In a posting of your Charleston project, you have a fabulous image of a vase of flowers and a hat on a table strewn with plans, pencils, etc., amidst the chaos of gutting and reconstructing. In my view as a fellow watercolorist, it would make a marvelous painting. It’s one of my favorite photos in your blog.
    Thanks for sharing and inspiring!

  4. What a wonderful and interesting trip that must have been.
    Porto Ercole is on my list of places to visit,especially after seeing your lovely photos.

  5. Carolyne: I love all your posts and the lovely pictures. Checking your website is one of my weekly rituals that I look forward to! Thanks for sharing the beauty! I always leave feeling peacefully refreshed!

  6. wonderful capsule of our wonderful time I will take off the sweater and down jacket from under my smock so I dont look like the Michelin man !!!loveyly photos of La Dolce Vita…and your lovely work !.xo

  7. This post was so very Beautiful and romantic! I loved the photos’ and the romance that each one brought!! You all looked so happy and content…Thank you 🙂

  8. What a delicious treat! Thank you for sharing. I always look forward to your posts – such a treat.

  9. Nice, nice, nice. So good to get away with like minded people, isn’t it? I know what you mean by trying to loosen the death grip. I do that all the time. One thing that helps me is to tape two large sheets of paper on the wall higher than I can reach, take some chalks into each hand, stand up on a chair and not come down till both the papers are completely covered. That helps get out of the smaller and tighter art works. Anyway, I think your two pieces are brilliant. Keep going 🙂

  10. Carolyne,
    I enjoyed being transported to Porto Ercole…thank you so much for the beautiful adventure.


  11. This was absolutely enchanting. You have inspired me to pick up the brush again. Many thanks!

  12. Thank you for a great blog.

    Do not sell yourself short–you have talent. Your pigeon house painting is great!


  13. Carolyne – Once again you amaze me! How many more excellent talents do you have? Your photos and sketches — C’est magnifique! I hope that you will do some painting when you come to our fair port city of Charleston, SC. You will find more subjects than you have time to paint. And it is the enjoyment of the subject that is important, not the final outcome, although your paintings are actually excellent!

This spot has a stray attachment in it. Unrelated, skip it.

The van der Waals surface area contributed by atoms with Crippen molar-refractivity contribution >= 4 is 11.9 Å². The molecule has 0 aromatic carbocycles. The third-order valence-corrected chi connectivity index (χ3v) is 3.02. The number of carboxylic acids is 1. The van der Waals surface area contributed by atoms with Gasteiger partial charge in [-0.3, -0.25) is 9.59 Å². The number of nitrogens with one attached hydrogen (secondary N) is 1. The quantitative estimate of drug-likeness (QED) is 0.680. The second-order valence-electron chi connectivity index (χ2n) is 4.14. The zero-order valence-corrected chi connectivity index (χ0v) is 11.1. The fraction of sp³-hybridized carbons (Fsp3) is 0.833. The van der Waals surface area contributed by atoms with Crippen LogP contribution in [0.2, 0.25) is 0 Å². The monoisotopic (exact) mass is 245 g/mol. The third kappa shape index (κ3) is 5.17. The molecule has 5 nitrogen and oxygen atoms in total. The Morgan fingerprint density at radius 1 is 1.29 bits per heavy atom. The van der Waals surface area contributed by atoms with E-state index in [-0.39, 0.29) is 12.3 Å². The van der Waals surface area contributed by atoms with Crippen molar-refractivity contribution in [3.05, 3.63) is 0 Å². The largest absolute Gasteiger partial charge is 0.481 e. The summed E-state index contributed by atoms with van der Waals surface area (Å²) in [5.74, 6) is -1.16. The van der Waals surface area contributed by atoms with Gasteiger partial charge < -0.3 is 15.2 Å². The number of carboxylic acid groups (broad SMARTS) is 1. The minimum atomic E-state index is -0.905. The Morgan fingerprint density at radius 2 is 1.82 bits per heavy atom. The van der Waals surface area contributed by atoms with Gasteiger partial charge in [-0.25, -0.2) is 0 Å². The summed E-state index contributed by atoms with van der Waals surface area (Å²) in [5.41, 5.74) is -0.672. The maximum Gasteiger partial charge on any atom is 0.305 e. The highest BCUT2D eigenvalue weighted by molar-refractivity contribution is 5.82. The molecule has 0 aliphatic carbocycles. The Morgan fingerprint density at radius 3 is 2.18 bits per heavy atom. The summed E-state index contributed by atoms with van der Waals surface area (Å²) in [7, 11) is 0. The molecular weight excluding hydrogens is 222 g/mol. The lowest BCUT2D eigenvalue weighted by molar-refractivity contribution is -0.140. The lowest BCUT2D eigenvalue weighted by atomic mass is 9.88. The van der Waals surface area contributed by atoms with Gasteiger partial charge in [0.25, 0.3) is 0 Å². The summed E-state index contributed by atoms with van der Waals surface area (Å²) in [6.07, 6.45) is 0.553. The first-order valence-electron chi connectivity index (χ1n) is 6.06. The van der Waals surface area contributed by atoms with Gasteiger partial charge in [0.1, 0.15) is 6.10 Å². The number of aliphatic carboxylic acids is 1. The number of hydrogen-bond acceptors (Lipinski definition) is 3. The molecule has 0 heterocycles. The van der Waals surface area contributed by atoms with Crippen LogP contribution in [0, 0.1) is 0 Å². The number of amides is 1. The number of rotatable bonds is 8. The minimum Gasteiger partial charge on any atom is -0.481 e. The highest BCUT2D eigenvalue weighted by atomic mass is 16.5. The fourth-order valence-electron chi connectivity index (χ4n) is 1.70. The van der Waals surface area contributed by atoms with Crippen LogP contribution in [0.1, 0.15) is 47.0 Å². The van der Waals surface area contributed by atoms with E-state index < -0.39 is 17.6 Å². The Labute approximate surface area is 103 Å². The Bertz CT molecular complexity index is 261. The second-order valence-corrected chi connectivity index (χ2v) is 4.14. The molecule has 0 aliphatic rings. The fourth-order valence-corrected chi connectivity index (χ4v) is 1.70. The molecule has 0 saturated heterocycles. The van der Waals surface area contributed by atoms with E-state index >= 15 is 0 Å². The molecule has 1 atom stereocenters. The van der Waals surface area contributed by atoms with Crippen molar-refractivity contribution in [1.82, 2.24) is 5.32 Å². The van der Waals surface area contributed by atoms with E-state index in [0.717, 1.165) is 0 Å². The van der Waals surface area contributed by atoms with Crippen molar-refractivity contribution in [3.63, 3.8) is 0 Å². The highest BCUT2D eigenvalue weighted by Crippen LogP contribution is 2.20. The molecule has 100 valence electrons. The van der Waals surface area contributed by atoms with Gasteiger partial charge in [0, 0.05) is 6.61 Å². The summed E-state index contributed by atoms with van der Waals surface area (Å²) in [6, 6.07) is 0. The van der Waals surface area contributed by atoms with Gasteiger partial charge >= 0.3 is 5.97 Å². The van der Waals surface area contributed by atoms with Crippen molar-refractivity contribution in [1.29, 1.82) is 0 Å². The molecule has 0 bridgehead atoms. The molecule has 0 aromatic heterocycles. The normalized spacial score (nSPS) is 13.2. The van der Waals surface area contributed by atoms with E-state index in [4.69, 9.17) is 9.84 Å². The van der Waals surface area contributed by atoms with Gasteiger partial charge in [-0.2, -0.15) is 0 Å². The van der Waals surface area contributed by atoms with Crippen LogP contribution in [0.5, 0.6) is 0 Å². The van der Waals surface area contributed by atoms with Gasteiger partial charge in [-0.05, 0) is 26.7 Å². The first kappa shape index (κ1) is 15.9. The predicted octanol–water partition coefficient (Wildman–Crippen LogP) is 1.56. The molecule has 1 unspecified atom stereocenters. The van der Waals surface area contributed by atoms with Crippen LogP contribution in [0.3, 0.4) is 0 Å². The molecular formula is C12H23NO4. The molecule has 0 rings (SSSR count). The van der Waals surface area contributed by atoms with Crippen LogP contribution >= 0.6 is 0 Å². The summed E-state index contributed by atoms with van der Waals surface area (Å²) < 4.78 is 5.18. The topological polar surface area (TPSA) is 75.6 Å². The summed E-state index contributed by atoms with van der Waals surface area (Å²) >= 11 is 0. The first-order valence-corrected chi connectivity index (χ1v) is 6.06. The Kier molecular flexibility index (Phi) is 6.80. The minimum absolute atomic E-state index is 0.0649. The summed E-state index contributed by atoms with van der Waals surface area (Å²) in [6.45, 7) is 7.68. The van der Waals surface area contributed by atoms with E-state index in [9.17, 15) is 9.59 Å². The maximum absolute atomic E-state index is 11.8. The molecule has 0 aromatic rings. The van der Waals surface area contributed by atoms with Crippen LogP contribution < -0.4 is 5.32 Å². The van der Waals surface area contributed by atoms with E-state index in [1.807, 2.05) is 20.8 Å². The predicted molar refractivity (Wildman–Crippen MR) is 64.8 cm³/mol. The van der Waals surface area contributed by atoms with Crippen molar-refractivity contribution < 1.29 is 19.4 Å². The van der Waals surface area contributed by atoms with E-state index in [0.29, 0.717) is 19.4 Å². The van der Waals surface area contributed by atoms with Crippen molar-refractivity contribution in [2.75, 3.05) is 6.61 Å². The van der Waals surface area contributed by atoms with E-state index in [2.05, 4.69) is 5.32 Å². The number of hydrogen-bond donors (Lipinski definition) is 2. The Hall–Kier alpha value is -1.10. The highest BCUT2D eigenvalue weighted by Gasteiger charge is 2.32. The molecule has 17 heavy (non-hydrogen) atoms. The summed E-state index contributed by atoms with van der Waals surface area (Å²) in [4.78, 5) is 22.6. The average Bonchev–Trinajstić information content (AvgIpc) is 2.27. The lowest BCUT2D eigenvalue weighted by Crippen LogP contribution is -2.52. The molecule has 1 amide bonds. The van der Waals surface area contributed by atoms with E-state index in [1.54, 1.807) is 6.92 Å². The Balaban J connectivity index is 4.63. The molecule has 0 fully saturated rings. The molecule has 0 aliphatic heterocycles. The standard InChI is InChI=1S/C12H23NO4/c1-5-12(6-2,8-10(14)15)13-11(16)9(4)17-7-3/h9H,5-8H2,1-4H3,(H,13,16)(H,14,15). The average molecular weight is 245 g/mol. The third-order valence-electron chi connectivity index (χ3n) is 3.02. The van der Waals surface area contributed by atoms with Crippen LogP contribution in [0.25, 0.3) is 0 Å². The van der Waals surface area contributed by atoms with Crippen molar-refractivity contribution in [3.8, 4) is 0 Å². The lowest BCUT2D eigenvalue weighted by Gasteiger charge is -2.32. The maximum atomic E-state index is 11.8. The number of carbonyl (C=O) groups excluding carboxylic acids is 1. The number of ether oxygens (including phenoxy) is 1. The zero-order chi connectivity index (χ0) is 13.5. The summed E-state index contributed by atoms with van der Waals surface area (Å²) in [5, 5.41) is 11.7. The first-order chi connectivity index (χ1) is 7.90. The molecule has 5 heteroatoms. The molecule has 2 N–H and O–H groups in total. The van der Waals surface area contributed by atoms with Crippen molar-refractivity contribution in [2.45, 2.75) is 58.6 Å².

14. I’ve just returned from a working trip abroad, and spent 10 days in the South of France shooting a new book. So many times I thought: Wouldn’t it be lovely to put down the camara and try and capture the landscapes in watercolours? Italy looks absolutely beautiful – and the perfect subject matter – but places like Cap Ferrat and Nice with the striped umbrellas, quiet coves and sleepy villas would be wonderful to paint too. You’ve inspired me to go on such a holiday now. Thank you for sharing such lovely photos.

  15. I am not sure if you will remember me, I wrote an article on you for Social Affairs magazine about two years ago and you were kind enough to grant me a wonderful interview.

    In any case, my partner and I were in Charleston last week and Mr. Jenrette was kind enough to allow us to tour Roper House. Aftterward, we could not resist going over a few streets to see your new magnificent home. The day was very overcast and it was beginning to rain. There was no one around and I got out to take some pictures when I noticed that one of your front gates was open. I want you to know that I resisted my usual impluse to take advantage of an open gate to take an extra quick look. I walked over and simply closed your gate. So you may rest assured that even when you are away your fans have your back. Sincerely, Kevin Bradford King

    • Kevin you are the best….thank you. When I finally get the bloody thing done I hope you will return to Charleston…the gate will be open and you will be welcome for a visit best, carolyne

  16. Dear Carolyne, my favourite place to visit, the small, picturesque, untouched villages of Italy, my birthplace…it appears you had a magical time that week…thank you for this lovely post, N.